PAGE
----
Instead of pickups being scattered across the map, heroes, villains, and vehicles are used by accumulating Battle Points as you play and by spending them on your desired power-up. The one problem with this system is that unless you play consistently well, it’s hard to get your hands on the role of a villain or hero, and even if you do, there’s no guarantee that someone else isn’t occupying that character already. Rewarding players for skill is definitely understandable, but this is teetering on the edge of being difficult for casual players to obtain these bonuses. That aside, some tuning is needed, only because some of the heroes and villains feel superior to others.
Battlefront II’s final big element is the returning Arcade Mode, but much like the rest of the game, there’s an attempt to overhaul it. Instead of it being a clear cut survival mode, it takes numerous scenarios from each movie, some where you play as the Rebels, others where you play as the Empire. These can be played solo or cooperatively with another player, and all of them are short, sweet, and enjoyable in both formats. There’s no real incentive to replay them after unless you want high scores, but I’m surprised that it held my interest for as long as it did.
Playing any of these modes will net you experience points and credits, though the ultimate goal is to obtain Star Cards – the core component of Battlefront II’s progression system. To obtain Star Cards, you’ll either have to randomly pick them up in loot crates, which you’ll purchase with credits, or craft them using Crafting Parts, which can be acquired by completing challenges, or, again, via loot crates. Even though the ability to buy currency with real money has been disabled (for now) and the economy tweaked to be less grindy with lower costs and greater rewards, the entire system still perpetuates an unbalanced playing field. Simply put, the better the cards you have, the bigger the advantage you’ll have. Whether this framework was originally designed to be exploitative and pay-to-win, no one can say for certain, but it’s left a sour taste in many player’s mouths and still needs a lot of work. There’s also a distinct lack of cosmetic customisation, something that was present in the first game, which is also extremely disappointing.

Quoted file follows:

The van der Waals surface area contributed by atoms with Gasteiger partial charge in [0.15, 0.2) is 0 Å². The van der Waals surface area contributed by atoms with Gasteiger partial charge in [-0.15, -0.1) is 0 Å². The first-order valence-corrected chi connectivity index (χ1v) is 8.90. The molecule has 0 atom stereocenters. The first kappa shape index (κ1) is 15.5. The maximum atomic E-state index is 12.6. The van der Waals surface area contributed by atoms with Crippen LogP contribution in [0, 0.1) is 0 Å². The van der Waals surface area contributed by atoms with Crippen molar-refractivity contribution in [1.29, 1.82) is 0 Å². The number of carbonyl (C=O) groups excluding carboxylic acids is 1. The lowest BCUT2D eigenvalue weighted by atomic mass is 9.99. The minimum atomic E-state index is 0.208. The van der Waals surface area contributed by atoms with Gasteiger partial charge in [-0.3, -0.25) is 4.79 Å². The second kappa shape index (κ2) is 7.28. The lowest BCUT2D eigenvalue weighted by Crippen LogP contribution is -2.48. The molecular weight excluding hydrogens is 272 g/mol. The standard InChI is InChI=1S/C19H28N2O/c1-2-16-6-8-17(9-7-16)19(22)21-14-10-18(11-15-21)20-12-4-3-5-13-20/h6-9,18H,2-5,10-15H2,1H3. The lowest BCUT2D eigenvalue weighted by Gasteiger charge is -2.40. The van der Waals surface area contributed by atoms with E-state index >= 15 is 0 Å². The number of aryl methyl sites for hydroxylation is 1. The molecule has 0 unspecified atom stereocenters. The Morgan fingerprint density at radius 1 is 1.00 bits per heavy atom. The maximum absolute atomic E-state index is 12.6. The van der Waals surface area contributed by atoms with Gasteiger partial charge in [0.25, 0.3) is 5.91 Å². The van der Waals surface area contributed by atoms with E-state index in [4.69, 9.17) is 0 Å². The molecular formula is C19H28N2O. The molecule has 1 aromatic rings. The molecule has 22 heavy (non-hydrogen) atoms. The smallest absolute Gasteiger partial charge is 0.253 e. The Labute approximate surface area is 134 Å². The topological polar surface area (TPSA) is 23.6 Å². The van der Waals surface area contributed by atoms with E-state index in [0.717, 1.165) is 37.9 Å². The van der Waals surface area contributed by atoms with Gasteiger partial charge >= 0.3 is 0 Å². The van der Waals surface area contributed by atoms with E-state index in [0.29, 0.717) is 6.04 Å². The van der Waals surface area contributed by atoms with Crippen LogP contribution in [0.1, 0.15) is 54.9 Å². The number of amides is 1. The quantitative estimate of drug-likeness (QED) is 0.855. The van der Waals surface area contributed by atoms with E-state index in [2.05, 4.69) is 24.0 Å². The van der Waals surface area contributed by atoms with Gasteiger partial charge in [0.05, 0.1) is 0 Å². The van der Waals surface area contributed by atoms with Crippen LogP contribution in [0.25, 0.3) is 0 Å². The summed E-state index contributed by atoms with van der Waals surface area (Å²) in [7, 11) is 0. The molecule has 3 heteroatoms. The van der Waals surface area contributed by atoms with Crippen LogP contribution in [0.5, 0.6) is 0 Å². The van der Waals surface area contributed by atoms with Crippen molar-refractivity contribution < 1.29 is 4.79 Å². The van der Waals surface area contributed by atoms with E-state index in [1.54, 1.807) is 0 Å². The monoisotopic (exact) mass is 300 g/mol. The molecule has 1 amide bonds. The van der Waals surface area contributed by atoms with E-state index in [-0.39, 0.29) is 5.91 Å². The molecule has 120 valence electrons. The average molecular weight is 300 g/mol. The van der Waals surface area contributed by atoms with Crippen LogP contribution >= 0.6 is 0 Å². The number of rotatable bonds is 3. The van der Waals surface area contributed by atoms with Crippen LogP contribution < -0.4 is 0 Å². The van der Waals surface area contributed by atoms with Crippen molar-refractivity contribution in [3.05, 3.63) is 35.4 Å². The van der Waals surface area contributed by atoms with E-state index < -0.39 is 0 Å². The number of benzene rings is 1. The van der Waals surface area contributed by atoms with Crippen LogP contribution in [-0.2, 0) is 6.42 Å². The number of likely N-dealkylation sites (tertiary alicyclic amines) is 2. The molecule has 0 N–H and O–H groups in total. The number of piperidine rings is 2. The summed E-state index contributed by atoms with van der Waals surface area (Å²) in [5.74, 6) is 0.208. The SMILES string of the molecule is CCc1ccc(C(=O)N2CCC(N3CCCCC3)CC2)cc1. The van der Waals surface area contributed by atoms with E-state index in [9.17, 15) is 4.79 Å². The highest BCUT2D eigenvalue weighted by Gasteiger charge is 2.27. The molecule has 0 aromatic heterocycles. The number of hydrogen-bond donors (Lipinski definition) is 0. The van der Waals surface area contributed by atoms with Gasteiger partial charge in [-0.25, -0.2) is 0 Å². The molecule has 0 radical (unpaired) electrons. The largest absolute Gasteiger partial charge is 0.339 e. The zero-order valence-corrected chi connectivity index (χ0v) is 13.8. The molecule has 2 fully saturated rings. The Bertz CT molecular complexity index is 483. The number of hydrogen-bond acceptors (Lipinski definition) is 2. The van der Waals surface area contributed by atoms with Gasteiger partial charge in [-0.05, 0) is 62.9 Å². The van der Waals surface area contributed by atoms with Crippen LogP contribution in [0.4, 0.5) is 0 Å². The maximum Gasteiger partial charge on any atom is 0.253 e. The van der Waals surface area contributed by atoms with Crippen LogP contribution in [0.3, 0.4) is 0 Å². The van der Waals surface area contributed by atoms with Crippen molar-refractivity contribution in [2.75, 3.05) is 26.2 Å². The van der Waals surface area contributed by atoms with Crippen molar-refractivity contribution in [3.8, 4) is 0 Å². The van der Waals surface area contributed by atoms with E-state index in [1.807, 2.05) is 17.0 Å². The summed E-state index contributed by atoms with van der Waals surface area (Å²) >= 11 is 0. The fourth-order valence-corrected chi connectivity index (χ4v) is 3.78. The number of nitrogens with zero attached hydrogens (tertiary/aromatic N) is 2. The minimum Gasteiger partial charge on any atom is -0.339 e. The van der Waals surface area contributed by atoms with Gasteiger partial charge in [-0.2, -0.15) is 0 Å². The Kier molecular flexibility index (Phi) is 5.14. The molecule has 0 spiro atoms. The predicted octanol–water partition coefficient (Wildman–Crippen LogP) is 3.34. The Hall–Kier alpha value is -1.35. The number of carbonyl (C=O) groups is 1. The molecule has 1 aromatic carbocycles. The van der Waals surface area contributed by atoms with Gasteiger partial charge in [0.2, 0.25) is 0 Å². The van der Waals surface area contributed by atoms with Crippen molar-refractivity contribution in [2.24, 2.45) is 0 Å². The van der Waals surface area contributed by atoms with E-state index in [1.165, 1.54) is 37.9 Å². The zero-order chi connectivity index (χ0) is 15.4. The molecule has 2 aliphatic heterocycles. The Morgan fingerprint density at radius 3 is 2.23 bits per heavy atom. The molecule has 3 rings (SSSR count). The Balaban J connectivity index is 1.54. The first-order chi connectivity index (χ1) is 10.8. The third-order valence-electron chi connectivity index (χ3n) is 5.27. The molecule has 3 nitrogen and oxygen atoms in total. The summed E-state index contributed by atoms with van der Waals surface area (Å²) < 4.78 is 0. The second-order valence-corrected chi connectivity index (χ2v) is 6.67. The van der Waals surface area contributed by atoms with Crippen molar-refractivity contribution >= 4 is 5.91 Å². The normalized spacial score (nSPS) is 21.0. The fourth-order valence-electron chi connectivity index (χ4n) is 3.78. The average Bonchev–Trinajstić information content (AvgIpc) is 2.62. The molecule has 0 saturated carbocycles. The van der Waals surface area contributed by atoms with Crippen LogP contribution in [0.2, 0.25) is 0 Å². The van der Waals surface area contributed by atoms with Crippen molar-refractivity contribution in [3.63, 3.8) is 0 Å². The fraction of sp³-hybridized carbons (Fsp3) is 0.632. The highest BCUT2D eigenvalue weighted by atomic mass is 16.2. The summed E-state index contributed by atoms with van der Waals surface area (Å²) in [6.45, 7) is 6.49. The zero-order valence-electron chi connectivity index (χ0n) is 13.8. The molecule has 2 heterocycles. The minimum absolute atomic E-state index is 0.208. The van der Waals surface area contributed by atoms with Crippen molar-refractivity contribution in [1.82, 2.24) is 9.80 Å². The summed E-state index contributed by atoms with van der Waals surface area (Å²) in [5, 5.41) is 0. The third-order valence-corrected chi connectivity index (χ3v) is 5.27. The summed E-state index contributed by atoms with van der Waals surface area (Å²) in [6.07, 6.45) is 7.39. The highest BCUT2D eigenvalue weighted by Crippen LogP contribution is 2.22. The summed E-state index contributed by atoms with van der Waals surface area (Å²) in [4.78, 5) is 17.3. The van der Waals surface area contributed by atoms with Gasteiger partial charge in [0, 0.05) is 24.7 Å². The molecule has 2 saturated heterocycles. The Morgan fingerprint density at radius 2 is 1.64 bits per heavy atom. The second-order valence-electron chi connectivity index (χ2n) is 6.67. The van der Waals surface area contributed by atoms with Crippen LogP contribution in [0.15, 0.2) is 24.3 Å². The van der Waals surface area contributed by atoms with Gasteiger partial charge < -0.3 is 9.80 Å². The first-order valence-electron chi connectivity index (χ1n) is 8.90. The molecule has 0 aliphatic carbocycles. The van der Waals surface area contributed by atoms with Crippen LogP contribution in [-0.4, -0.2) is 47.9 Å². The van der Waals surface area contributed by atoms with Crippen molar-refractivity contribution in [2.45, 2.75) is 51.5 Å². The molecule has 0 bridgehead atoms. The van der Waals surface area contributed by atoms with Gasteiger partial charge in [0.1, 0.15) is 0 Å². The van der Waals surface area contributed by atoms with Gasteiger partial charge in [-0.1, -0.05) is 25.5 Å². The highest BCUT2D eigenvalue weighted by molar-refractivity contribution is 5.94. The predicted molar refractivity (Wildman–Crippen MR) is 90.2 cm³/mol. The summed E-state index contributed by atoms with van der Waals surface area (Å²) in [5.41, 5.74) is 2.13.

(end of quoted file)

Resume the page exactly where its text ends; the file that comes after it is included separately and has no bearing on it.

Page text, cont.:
If there’s one thing Battlefront II gets right, though, it’s that it feels damn good to play. Every weapon feels satisfying to fire, the controls are tight, and it really feels like a DICE game with a very high level of polish. And speaking of things DICE do well, the game also looks absolutely gorgeous. It’s filled to the brim with Star Wars charm and captures the look and feel of the universe effortlessly, much like the first game did. It’s another technical achievement for DICE and firmly secures their position as some of the best when it comes to technological finesse. I’d say that includes the sound, but the sound deserves its own recognition because it’s amazing. The sound effects are so authentic, whether it be the high-pitched blasters of Star Fighters going off or the silent hiss of the ventilation systems on weapons. It’s all excellent, and the soundtrack is no exception to this either, with full orchestral themes playing in the background to really get you going.
Like many, the Star Wars franchise is dear to me, so I’m disappointed EA let their plans for monetisation and a rush to meet deadlines get the better of them with Battlefront II. While there’s some fun to be had in Battlefront II’s multiplayer and arcade modes, there’s no denying its story and mission design is lazy and uninventive. The game is full of Star Wars charm, expressed by its well-designed maps and excellent production values, but it’s ultimately let down by a lack of incentive to keep playing and the very system that’s supposed to let us live out our far-fetched Star Wars fantasies. The life of this game now depends on where EA goes from here – and yes, there have been steps taken to rebalance the economy, and free DLC is a good start – but inherent mediocrity limits them when it comes to players who want something that’s more than a one and done Star Wars adventure.